[16] Has’minskii, R. Z. (1978). A lower bound on the risks of nonparametric estimates of densities in the uniform metric. Theory Probab. Appl. 23 794-798. · Zbl 0449.62032
[17] Hiriart-Urruty, J. and Lemaréchal, C. (1993). Convex Analysis and Minimization Algorithms 1 . Springer, New York. · Zbl 0795.49001
[18] Horn, R. A. and Johnson, C. R. (1986). Matrix Analysis . Cambridge Univ. Press, New York, NY.
[19] Johnstone, I. M. (2001). Chi-square oracle inequalities. In State of the Art in Probability and Statistics IMS Lecture Notes 37 (M. de Gunst, C. Klaassen and A. van der Vaart, eds.) 399-418. Institute of Mathematical Statistics. · Zbl 1373.62062
[20] Johnstone, I. M. (2001). On the distribution of the largest eigenvalue in principal components analysis. Ann. Statist. 29 295-327. · Zbl 1016.62078
[21] Johnstone, I. M. and Lu, A. (2004). Sparse principal components. Technical report, Stanford Univ.
[22] Jolliffe, I. T. (2004). Principal Component Analysis . Springer, New York. · Zbl 1011.62064
[23] Jolliffe, I. T., Trendafilov, N. T. and Uddin, M. (2003). A modified principal component technique based on the LASSO. J. Comput. Graph. Statist. 12 531-547. JSTOR:
[24] Laurent, B. and Massart, P. (1998). Adaptive estimation of a quadratic functional by model selection. Ann. Statist. 28 1303-1338. · Zbl 1105.62328
[25] Ledoux, M. (2001). The Concentration of Measure Phenomenon . Amer. Math. Soc., Providence, RI. · Zbl 0995.60002
[26] Ledoux, M. and Talagrand, M. (1991). Probability in Banach Spaces : Isoperimetry and Processes . Springer, New York. · Zbl 0748.60004
[27] Matousek, J. (2002). Lectures on Discrete Geometry . Springer, New York.
[28] Meinshausen, N. and Bühlmann, P. (2006). High-dimensional graphs and variable selection with the Lasso. Ann. Statist. 34 1436-1462. · Zbl 1113.62082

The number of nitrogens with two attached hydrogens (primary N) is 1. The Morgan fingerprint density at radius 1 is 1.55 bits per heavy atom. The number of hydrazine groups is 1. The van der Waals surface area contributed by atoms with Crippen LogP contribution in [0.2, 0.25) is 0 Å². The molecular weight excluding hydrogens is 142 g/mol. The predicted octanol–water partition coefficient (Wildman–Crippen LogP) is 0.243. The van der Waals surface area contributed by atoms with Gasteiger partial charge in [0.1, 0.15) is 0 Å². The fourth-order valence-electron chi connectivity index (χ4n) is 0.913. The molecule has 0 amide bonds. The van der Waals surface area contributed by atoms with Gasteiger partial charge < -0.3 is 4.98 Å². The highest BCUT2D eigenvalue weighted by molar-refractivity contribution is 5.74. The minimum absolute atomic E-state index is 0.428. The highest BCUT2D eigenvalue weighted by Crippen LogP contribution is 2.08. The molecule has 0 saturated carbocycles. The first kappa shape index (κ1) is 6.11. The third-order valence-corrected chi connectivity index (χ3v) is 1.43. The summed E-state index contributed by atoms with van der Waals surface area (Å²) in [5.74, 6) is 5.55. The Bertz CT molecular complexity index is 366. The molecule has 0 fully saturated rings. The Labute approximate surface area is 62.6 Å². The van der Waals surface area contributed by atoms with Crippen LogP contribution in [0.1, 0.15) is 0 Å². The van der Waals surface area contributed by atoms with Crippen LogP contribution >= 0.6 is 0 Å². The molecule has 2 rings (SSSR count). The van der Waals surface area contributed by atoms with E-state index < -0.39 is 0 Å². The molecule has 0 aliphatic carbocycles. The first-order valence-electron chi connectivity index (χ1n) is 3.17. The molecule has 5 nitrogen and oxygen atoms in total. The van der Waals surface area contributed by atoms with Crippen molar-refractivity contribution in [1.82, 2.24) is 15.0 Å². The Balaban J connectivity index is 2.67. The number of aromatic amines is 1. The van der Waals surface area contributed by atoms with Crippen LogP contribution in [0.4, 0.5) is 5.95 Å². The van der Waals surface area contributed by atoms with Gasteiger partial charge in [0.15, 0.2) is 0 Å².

[29] Moghaddam, B., Weiss, Y. and Avidan, S. (2005). Spectral bounds for sparse PCA: Exact and greedy algorithms. In Neural Information Processing Systems ( NIPS ). Vancouver, Canada.
[30] Paul, D. (2005). Nonparametric estimation of principal components. Ph.D. thesis, Stanford Univ.
[31] Paul, D. (2007). Asymptotics of sample eigenstructure for a large-dimensional spiked covariance model. Statist. Sinica 17 1617-1642. · Zbl 1134.62029
[32] Paul, D. and Johnstone, I. (2008). Augmented sparse principal component analysis for high-dimensional data. Technical report, UC Davis.
[33] Rockafellar, G. (1970). Convex Analysis . Princeton Univ. Press, Princeton. · Zbl 0193.18401
[34] Stewart, G. W. and Sun, J. G. (1990). Matrix Perturbation Theory . Academic Press, New York. · Zbl 0706.65013
[35] Tropp, J. (2006). Just relax: Convex programming methods for identifying sparse signals in noise. IEEE Trans. Inform. Theory 52 1030-1051. · Zbl 1288.94025
[36] Wainwright, M. J. (2006). Sharp thresholds for high-dimensional and noisy recovery of sparsity using the Lasso. In IEEE Trans. Inform. Theory . Technical Report 709, Dept. Statistics, UC Berkeley.
[37] Wainwright, M. J. (2007). Information-theoretic bounds for sparsity recovery in the high-dimensional and noisy setting. In Int. Symposium on Information Theory . Technical Report 725, Dept. Statistics, UC Berkeley.
[38] Yang, Y. and Barron, A. (1999). Information-theoretic determination of minimax rates of convergence. Ann. Statist. 27 1564-1599. · Zbl 0978.62008
[39] Yuan, M. and Lin, Y. (2007). Model selection and estimation in the Gaussian graphical model. Biometrika 94 19-35. · Zbl 1142.62408
[40] Zhang, Z., Zha, H. and Simon, H. (2002). Low-rank approximations with sparse factors I: Basic algorithms and error analysis. SIAM J. Matrix Anal. Appl. 23 706-727. · Zbl 1003.65041
[41] Zou, H., Hastie, T. and Tibshirani, R. (2006). Sparse principal component analysis. J. Comput. Graph. Statist. 15 262-286.
This reference list is based on information provided by the publisher or from digital mathematics libraries. Its items are heuristically matched to zbMATH identifiers and may contain data conversion errors. It attempts to reflect the references listed in the original paper as accurately as possible without claiming the completeness or perfect precision of the matching.